“Pixar’s Super Themes”
The pre-film content before The Good Dinosaur (2015) includes, not only the expected Pixar short, but a greeting by the film’s director, Peter Sohn. While a common occurrence now—filmmakers greet audiences in theaters to thank them for coming to see the movies on a big screen (and presumably for paying to do so)—Sohn’s comments are particularly resonant with the two big themes of Pixar’s cinema. These films stress the importance of artistic creativity and highlight the advantages of bringing together different cultural experiences of the world.
Sohn describes his love of animation as a universal language beyond the constrictions of verbal language. He explains the importance of Walt Disney films for him as a child, as he was able to experience the movies with his mother, who did not speak English. Sohn would normally translate for her while they watched together. However, the scene in Dumbo (Walt Disney, 1941) when the baby elephant and his mother are kept separate falls into a special category, the raw, culturally universal emotional power of the scene requiring no translation whatsoever. The short film, particularly in the hands of contemporary Pixar animators, has paid off time and again on promise of this scene. The wordless animated Pixar cartoon continues to deliver profoundly moving experiences, particularly about cultural difference.
Sohn’s previous short, Partly Cloudy (2009) is a perfect example of the wordless power of the Pixar short to meaningfully convey the benefits that accrue from true cultural diversity. The short begins where Dumbo left off: in the earlier film, the storks delivered various animals babies to their mothers in the circus, the mamma elephant receiving a big-eared aberration who turns out to become the star of the show when it is revealed that he can use the appendages as wings.
In Partly Cloudy, we follow not the babies, but the storks that deliver them. The birds fly high into the sky, where cloud creatures create the young and hand their creations off for airmail delivery. Storks visit white puffy cloud creatures that repeatedly construct cute kittens and puppies. One cloud even makes human babies, complete with footballs and helmets.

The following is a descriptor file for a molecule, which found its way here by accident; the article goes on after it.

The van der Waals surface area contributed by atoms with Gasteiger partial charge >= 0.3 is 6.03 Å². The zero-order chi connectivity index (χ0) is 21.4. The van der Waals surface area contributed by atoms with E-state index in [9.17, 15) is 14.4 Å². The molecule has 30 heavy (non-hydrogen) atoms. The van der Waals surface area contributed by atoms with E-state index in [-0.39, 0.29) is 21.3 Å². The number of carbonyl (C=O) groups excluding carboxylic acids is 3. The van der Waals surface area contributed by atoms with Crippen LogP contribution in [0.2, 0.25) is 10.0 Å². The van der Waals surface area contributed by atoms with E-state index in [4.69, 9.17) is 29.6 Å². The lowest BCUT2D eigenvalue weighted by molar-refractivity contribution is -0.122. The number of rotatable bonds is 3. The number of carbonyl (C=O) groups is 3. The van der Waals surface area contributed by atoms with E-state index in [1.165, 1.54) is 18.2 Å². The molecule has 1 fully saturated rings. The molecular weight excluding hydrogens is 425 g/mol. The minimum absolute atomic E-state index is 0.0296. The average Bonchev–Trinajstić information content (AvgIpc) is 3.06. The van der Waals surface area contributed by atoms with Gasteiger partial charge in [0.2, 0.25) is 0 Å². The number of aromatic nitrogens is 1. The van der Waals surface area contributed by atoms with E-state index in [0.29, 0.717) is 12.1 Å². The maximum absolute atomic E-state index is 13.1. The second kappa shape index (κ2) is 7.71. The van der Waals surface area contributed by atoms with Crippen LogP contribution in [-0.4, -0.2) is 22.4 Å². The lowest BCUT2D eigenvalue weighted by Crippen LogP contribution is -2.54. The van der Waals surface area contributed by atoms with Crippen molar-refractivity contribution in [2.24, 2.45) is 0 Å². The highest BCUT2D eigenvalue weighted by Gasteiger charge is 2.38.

A tilt downward reveals one outlier cloud, a dark and gloomy creature set apart from all the others. This creative fellow churns out not the cuddly and furry, but the toothsome and scaly. The first output we see is a feisty crocodile that proceeds to bite his cloud finger off. The dark cloud’s loyal stork arrives, saluting and reporting for duty. The cloud gives a huge bear hug to his avian colleague, who responds in kind by kissing him repeatedly on the cheek. The lizard proceeds to swallow the bird whole, but once wrapped up safely, the stork can fly away to make his delivery to the swamp.
With each return, our exuberant cloud has devised yet a more dangerous creature: a ram with giant horns, then a porcupine with razor-sharp spines. When the cloud begins preparing a giant shark baby, the stork flies up to one of the white puffy clouds. As the stork laughs and whispers to the other cloud, our creative genius thinks he’s been abandoned and betrayed: he begins thundering in anger and then raining with tears. However, soon thereafter, a feather lands on the cloud’s nose to portend reconciliation, again echoing Dumbo; the stork returns with a bundle, filled not with a baby, but with the football helmet and some padding.